• Kierkegaard holds that God’s revelation of Himself in time has per se a significance greater than all that Jesus Christ has taught or done. But he also described the life of Jesus Christ on earth as the true pattern for a human life. This view seems to involve a contradiction. A closer examination, however, clears away the contradiction. It is the divinity of Christ which gives Him authority to forgive, to judge, and to require obedience; and it is through His divinity that He can present Himself as a pattern, or rather, through His combined divinity and humanity. Hence Kierkegaard delineates the love which was in Christ Jesus as an ethical ideal for man. We are driven to think that on man’s side, the whole of Christianity is summed up in this one commandment. Follow Him. Kierkegaard’s Discourses of Edification not only precede in time his delineation of specifically Christian teaching, but their content is also logically prior, since it is that of a more universal form of religious experience than the specifically Christian. Perhaps the most profound of these discourses is the one which develops the theme that man’s need of God constitutes the highest perfection. A psychological contrast is here outlined, the difference between the inner and outer self. The outer self is naively convinced of its power to accomplish such and such ends in the external world, and to gain such and such satisfaction. The deeper and inner self knows that it can do absolutely nothing without God. As soon as the deeper self begins to make itself felt, the soul of man becomes the theater of a struggle between the two selves. The outer self, allured by the joys and satisfactions of the outer world, seeks to subdue it to his purposes, relying upon a calculation of probability to bridge the gap between the wish, the desire and the expectation on the one hand, and the things wished, desired and expected on the other. But the inner self points to the uncertainty that attaches to all such calculations, immovably standing by its imperturbable “perhaps”; and it thus prevents the outer self from moving to realize its ambitions. This check constitutes a paralysis of action in the sense in which the outer self understands action, namely as an immediate relationship to the environment; hence the moment of opportunity threatens to be lost. Then the discourse continues: “What sort of an unnatural condition have we here? What does it all mean? When something such transpires in the soul of man, does it not mean that the mind is beginning to give way? Ah, no, it means something quite different; it means that the child is about to be weaned. For a man may be thirty years or more, forty years, and still be a child of advanced age. But how enchantingly beautiful it is to be a child! And so the child lies at the breast of time in the cradle of the finite, and probability sits at the side and sings a lullaby for the child. If the wish fails of fulfillment and the child becomes restless, probability hushes the child and says: Lie still now and sleep a while; I will go out and buy something for you, and next time, then it will be your turn. So the child again lies still and slumbers, and the pain is forgotten, and the child’s cheeks again glow with new dreams of new wishes, although only a little while before it had seemed as if it would be forever impossible to forget the pain. To be sure, if the man had not been a child he could not have forgotten the pain so easily. It would then have become apparent that it was not probability that sat at the side of the cradle, but the deeper self; the cradle would not have been a bed of slumber but a death-bed; and in the dying hour of self-denial the personality would have arisen to eternal life.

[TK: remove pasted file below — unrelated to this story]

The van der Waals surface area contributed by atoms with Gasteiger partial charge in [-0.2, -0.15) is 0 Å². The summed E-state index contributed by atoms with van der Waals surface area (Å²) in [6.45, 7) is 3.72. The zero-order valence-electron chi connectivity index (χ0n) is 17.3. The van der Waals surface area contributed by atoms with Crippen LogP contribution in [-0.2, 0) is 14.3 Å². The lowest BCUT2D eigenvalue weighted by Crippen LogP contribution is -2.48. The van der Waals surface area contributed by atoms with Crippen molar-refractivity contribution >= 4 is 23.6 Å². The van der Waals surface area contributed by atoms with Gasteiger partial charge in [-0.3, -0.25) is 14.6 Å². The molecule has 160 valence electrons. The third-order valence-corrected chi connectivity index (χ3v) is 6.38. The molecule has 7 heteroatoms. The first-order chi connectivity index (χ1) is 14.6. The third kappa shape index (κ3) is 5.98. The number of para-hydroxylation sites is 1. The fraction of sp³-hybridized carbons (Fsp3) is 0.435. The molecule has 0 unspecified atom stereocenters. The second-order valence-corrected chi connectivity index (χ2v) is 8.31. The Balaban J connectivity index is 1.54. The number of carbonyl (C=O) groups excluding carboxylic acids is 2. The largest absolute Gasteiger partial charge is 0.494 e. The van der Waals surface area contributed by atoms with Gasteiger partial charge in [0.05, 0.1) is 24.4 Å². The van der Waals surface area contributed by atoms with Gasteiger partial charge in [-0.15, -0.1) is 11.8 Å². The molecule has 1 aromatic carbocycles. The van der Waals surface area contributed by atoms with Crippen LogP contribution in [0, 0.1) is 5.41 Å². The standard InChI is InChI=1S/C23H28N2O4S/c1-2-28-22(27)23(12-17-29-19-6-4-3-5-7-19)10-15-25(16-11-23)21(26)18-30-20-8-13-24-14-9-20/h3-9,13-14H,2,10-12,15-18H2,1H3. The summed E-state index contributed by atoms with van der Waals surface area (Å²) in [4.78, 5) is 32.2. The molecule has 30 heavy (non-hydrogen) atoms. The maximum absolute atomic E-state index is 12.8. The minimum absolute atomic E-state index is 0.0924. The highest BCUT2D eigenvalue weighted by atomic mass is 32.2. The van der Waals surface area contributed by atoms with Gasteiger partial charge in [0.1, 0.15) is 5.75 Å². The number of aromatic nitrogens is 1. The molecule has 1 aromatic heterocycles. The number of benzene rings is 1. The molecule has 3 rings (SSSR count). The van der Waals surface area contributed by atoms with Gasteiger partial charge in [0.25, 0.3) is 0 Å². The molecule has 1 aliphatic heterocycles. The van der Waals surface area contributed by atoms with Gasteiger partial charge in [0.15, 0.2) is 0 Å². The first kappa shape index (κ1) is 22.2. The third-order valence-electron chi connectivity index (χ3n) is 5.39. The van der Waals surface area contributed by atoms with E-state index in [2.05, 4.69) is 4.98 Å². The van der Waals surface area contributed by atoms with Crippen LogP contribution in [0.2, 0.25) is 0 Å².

• Lectures on the Religious Thought of Soren Kierkegaard, by Eduard Geismar, translated with an introduction by David F. Swenson 1937 Augsburg Publishing House p. 65-66
  • The briefest description of Soren Kierkegaard’s youth is given in his Journal: ‘I could perhaps reproduce the tragedy of my childhood, the terrifying mysterious explanation of religion which an anxious foreboding played into my hands, which my imagination worked upon, and the scandal which religion aroused in me, all in a novel called “the mysterious family”. It would begin on an entirely idyllic, patriarchal note so that no one would suspect anything until suddenly the word sounded which translated everything into terror.’[Journals IVA 144 editor] Soren Aaby Kierkegaard was born in Copenhagen on 5 May 1813. As a child he was outwardly happy and cheerful, but his happiness concealed and inherited melancholy which only found peace and security in his father’s house. But as he grew older the differences between him and his father could no longer be concealed, and for a time he went to live alone; an unusual event in Copenhagen in those days. Nevertheless his father was the man he loved most and to whom he owed most. Michael Pedersen Kierkegaard (1756-1838) was the son of Jutland peasants. Born in the poorest circumstances he went, when still a child, to Copenhagen, where he amassed an ample fortune. Michael Pedersen was a severe, God-fearing man who dominated his family autocratically, and the idyllic note must have been less apparent than the patriarchal. But he was unusually witty and combined the shrewdness of the peasant with a lively mind and a remarkable dialectical ability, characteristics which his youngest son inherited. In 1786 he sold his draper’s business and devoted himself to the study of theology, and sat at the feet of his friend Bishop J.P. Mynster, the intellectual leader and afterwards the primate of the Danish State Church. But neither Mynster’s friendship nor his study of theology brought him consolation, or an answer to the problems of conscience which success in trade had not dissipated. The origin of this ‘silent despair’ is known from his son’s Journal: ‘How terrible for the man who once as a child, while herding flocks on the heaths of Jutland, suffering greatly, in hunger and in want, stood upon a hill and cursed God-and he was unable to forget it even when he was eighty-two years old.’ [Journals VII 1A 5 editor] The further events which came to strengthen his despair are not known, but that is its source, as it is also the source of Kierkegaard’s ‘inborn dread’. Its importance lies rather in the effect which Kierkegaard’s discovery of his father’s sin produced. His education did little to prepare him for the discovery that the ‘one unshakable support’ had wavered in his faith.